BEIRUT: Dozens of children, women and elderly people on wheelchairs were evacuated Friday from battleground neighborhoods of the Syrian city of Homs, after a year and a half under siege.
The deal struck between the government and the opposition, that also includes a three-day cease-fire allowing aid convoys to enter, is the first concrete result of talks launched two weeks ago to try to end the country’s civil war.
The rare truce in Homs may help build some confidence ahead of a second round of peace talks between the opposition and the government of President Bashar Assad, scheduled to begin in Geneva next week.
By nightfall, 83 civilians were brought out of the city, many of them appearing frail and exhausted.
U.N. mediator Lakhdar Brahimi had pushed for aid for the estimated 2,500 civilians trapped in the ancient, rebel-held quarters of the city known as Old Homs as confidence-building measures during the first face-to-face meetings in Geneva last month.
The talks were adjourned until Feb. 10 with no tangible progress reached, as the Syrian government accused the opposition of capitalizing on human suffering in Homs to score points with the international community.
Homs, one of the first areas to rise up against Bashar Assad in 2011, has been particularly hard hit. Over the past year, the government has regained control over much of the city, except for a few neighborhoods in the historic center, where rebels are holed up.
The extent of the evacuation is not clear, and officials have not said how many civilians total will leave. Earlier, Syrian TV had said 200 were expected to leave Friday and dozens more in the following days. The evacuation excludes men between the ages of 15 and 55, seen as likely fighters, Homs governor Talal Barrazi told Syrian state TV.
The WFP said it had trucks ready to take a month’s supply of food Saturday to an estimated 2,500 people trapped in the rebel-held heart of the city. “There are signs of malnutrition, for some of them it is very obvious,” WFP spokeswoman Elisabeth Byrs said.”Some said they have not eaten bread for five months.
U.N. humanitarian chief Valerie Amos said that while the operation is indeed a breakthrough, many civilians, sick and wounded remain in the Old City of Homs, U.N. deputy spokesman Farhan Haq said at U.N. headquarters in New York.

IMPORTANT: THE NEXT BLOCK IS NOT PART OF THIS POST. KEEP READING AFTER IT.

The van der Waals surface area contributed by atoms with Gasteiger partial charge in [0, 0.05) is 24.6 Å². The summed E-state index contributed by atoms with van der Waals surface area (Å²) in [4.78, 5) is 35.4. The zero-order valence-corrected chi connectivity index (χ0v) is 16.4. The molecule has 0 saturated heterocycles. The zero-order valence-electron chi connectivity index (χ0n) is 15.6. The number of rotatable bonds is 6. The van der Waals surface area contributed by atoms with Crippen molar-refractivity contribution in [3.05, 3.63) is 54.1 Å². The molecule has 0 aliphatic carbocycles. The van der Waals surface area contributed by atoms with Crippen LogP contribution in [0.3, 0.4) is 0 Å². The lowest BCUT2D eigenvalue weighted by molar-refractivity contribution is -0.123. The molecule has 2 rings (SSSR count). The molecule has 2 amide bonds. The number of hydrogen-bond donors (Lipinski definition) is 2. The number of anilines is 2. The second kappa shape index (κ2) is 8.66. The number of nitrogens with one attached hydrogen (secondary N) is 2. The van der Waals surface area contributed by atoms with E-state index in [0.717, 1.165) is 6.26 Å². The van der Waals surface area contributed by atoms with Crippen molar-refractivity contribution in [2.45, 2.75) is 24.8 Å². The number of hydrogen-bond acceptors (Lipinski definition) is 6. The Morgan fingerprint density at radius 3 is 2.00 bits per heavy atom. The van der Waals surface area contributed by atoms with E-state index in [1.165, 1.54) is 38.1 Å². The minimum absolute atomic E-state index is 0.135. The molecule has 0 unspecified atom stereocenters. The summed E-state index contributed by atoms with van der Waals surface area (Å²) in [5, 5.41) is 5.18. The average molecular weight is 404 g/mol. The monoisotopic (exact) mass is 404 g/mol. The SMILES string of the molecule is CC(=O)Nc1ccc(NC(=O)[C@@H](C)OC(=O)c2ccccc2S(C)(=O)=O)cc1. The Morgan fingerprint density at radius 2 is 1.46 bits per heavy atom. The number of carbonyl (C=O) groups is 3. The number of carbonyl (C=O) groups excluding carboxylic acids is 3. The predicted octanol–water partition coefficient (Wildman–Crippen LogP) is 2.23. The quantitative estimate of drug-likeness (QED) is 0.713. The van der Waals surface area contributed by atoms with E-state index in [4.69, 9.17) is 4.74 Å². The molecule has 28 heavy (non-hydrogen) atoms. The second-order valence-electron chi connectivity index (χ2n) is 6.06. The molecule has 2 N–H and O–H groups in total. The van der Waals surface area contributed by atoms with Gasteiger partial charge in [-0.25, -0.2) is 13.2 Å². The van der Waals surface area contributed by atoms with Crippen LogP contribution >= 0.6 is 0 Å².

Haq added: “We understand that for the most part the operation went smoothly, but there were isolated reports of gunfire heard during the day ... We’ll try to evacuate more civilians and deliver aid in the next few days.”
The evacuees will be allowed to go wherever they want, Homs’ governor said, adding that a shelter has been prepared, capable of taking up to 400 people with nowhere else to go.
“I tell those who left today that soon we will celebrate with them by returning them to their homes,” he said, suggesting the government plans to recapture areas under rebel control.
Syrian TV showed elderly men, some wrapped in blue blankets, arriving at the front line separating government and opposition-held territory in Homs, assisted by Syrian Red Crescent paramedics.
They were searched, then transported in buses to a nearby shelter where they were given water and food. There were differing reports about where the evacuees were headed. Emergency workers and activists said they were being taken to Al-Waer – a neighborhood on the northwestern edge of Homs where many of the city’s Sunni population have already fled.
“We are very concerned that some of the people who will arrive in Al-Waer today will be arrested by the regime later,” activist Hasan Abuzain said by Skype.
“Last night the regime shelled the Old City and this morning it shelled Al-Waer, the very place we are sending these people to for safety.”
The Russian Foreign Ministry said the evacuation was the result of “difficult discussions over many days” that also led to a three-day cease-fire beginning Thursday.
State Department spokeswoman Jen Psaki said Thursday said the evacuation “is not a substitute for the safe, regular and unfettered delivery of humanitarian assistance to those in need.”
“Humanitarian access should not be a political bargaining chip.”
The deal took much longer than diplomats expected, boding ill for the future of the peace talks, which the opposition says must focus on political transition which world powers called for after a June 2012, meeting in Geneva.
The government says the priority is to end and says political transition, which it rejects, is only part of the agenda.
State news agency SANA cited Deputy Foreign Minister Faisal Mekdad Friday confirming the government would attend the second round of talks and demand a discussion “article by article” of the 2012 Geneva Communique.